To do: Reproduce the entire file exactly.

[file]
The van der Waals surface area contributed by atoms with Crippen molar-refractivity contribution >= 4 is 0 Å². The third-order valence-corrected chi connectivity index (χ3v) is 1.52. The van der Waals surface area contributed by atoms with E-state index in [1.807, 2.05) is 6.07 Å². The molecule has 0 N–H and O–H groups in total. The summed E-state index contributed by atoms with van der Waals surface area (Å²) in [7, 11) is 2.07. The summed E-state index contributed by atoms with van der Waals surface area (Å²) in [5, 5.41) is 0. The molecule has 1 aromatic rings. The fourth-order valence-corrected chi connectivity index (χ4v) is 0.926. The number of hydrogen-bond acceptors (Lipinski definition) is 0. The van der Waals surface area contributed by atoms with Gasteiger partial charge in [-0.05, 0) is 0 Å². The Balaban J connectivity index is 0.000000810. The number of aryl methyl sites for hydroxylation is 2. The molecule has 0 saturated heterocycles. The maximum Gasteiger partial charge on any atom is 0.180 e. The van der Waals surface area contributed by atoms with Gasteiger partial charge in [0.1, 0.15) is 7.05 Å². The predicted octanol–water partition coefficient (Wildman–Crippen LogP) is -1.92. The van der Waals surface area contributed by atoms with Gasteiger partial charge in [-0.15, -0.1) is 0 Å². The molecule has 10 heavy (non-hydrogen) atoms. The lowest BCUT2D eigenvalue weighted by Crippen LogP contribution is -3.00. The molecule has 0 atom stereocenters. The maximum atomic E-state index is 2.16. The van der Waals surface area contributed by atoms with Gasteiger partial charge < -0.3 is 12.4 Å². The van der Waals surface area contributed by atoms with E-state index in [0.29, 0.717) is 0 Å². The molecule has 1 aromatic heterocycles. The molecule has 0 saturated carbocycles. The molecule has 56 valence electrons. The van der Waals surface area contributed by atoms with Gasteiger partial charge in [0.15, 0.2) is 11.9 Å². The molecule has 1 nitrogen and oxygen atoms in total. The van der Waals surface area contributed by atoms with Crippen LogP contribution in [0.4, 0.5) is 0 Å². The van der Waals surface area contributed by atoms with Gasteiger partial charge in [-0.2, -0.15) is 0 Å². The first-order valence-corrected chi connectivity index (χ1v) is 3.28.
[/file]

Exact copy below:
The van der Waals surface area contributed by atoms with Crippen molar-refractivity contribution >= 4 is 0 Å². The third-order valence-corrected chi connectivity index (χ3v) is 1.52. The van der Waals surface area contributed by atoms with E-state index in [1.807, 2.05) is 6.07 Å². The molecule has 0 N–H and O–H groups in total. The summed E-state index contributed by atoms with van der Waals surface area (Å²) in [7, 11) is 2.07. The summed E-state index contributed by atoms with van der Waals surface area (Å²) in [5, 5.41) is 0. The molecule has 1 aromatic rings. The fourth-order valence-corrected chi connectivity index (χ4v) is 0.926. The number of hydrogen-bond acceptors (Lipinski definition) is 0. The van der Waals surface area contributed by atoms with Gasteiger partial charge in [-0.05, 0) is 0 Å². The Balaban J connectivity index is 0.000000810. The number of aryl methyl sites for hydroxylation is 2. The molecule has 0 saturated heterocycles. The maximum Gasteiger partial charge on any atom is 0.180 e. The van der Waals surface area contributed by atoms with Gasteiger partial charge in [0.1, 0.15) is 7.05 Å². The predicted octanol–water partition coefficient (Wildman–Crippen LogP) is -1.92. The van der Waals surface area contributed by atoms with Gasteiger partial charge in [-0.15, -0.1) is 0 Å². The molecule has 10 heavy (non-hydrogen) atoms. The lowest BCUT2D eigenvalue weighted by Crippen LogP contribution is -3.00. The molecule has 0 atom stereocenters. The maximum atomic E-state index is 2.16. The van der Waals surface area contributed by atoms with Gasteiger partial charge < -0.3 is 12.4 Å². The van der Waals surface area contributed by atoms with E-state index in [0.29, 0.717) is 0 Å². The molecule has 1 aromatic heterocycles. The molecule has 0 saturated carbocycles. The molecule has 56 valence electrons. The van der Waals surface area contributed by atoms with Gasteiger partial charge in [0.15, 0.2) is 11.9 Å². The molecule has 1 nitrogen and oxygen atoms in total. The van der Waals surface area contributed by atoms with Crippen LogP contribution in [0.4, 0.5) is 0 Å². The van der Waals surface area contributed by atoms with Gasteiger partial charge in [-0.2, -0.15) is 0 Å². The first-order valence-corrected chi connectivity index (χ1v) is 3.28.